Stay With the Person Until Help Comes

Do not leave or abandon a person who has overdosed on pills. Ideally, you must inform the emergency services and wait for them to come. It is also beneficial to provide them with necessary information if you are aware of it, such as the type of drug the victim consumed, timing and speed of consumption, any past medical history, etc.

Life After OD on Pills: What it Entails

Recovery from a pill overdose can vary depending on the following factors:

  • Amount of drugs taken
  • The type of pills that led to an overdose
  • The general health status of the person
  • History of medication use and substance addiction
  • The amount of time a person was in a critical state before getting medical help

A pills overdose is not likely to cause any lasting damage if a person gets medical help in time. For complete recovery without organ damage, a person may need at least a few days up to a few weeks. Some symptoms, especially the ones due to an opioid overdose, may take extra time to heal fully. In many unfortunate cases, complete recovery due to an overdose can be difficult, mainly when the damage has spread to the brain and other organs.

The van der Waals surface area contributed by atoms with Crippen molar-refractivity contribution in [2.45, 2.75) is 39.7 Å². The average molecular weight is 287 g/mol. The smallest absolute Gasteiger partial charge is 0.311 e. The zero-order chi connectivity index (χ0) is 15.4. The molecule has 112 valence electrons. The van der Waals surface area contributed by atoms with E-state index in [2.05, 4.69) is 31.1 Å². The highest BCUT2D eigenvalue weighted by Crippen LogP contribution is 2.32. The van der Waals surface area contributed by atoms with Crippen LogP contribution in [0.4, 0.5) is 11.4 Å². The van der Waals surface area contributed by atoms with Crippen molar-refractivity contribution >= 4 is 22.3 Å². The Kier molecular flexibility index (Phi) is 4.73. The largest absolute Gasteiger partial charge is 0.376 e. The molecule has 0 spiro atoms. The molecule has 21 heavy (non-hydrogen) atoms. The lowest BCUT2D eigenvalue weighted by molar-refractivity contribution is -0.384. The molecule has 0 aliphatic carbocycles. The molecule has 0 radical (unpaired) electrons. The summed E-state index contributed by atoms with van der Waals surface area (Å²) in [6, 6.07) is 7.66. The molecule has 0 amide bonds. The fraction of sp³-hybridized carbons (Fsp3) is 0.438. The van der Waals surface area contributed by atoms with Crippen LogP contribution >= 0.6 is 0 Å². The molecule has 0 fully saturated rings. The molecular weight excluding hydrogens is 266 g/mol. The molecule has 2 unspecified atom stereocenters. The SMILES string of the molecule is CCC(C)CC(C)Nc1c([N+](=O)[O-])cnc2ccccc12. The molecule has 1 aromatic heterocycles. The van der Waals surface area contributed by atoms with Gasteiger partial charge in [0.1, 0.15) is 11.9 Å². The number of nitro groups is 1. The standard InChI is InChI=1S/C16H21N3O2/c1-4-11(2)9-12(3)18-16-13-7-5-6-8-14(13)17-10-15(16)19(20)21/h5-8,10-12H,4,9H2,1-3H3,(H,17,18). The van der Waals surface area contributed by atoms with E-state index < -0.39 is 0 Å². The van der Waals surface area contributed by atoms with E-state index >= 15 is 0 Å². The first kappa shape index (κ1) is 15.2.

People who have experienced an overdose are at a higher risk of going through another. Hence, their recovery steps must involve seeking professional help to address the circumstances and behaviors that led to the overdose in the first place. For instance, people on opioid prescriptions who experienced an overdose should consider alternative pain relief medications. Moreover, they must use their opioid medication strictly as prescribed and when needed.


What are the most common types of pills that people overdose?

Following are some pills most commonly involved in overdoses:

  • Opioids, such as heroin and morphine
  • Methamphetamine
  • Cocaine
  • Benzodiazepines, such as Valium, Klonopin, and Xanax
  • Synthetic opioids, like fentanyl and oxycodone

What does a pills overdose effect include?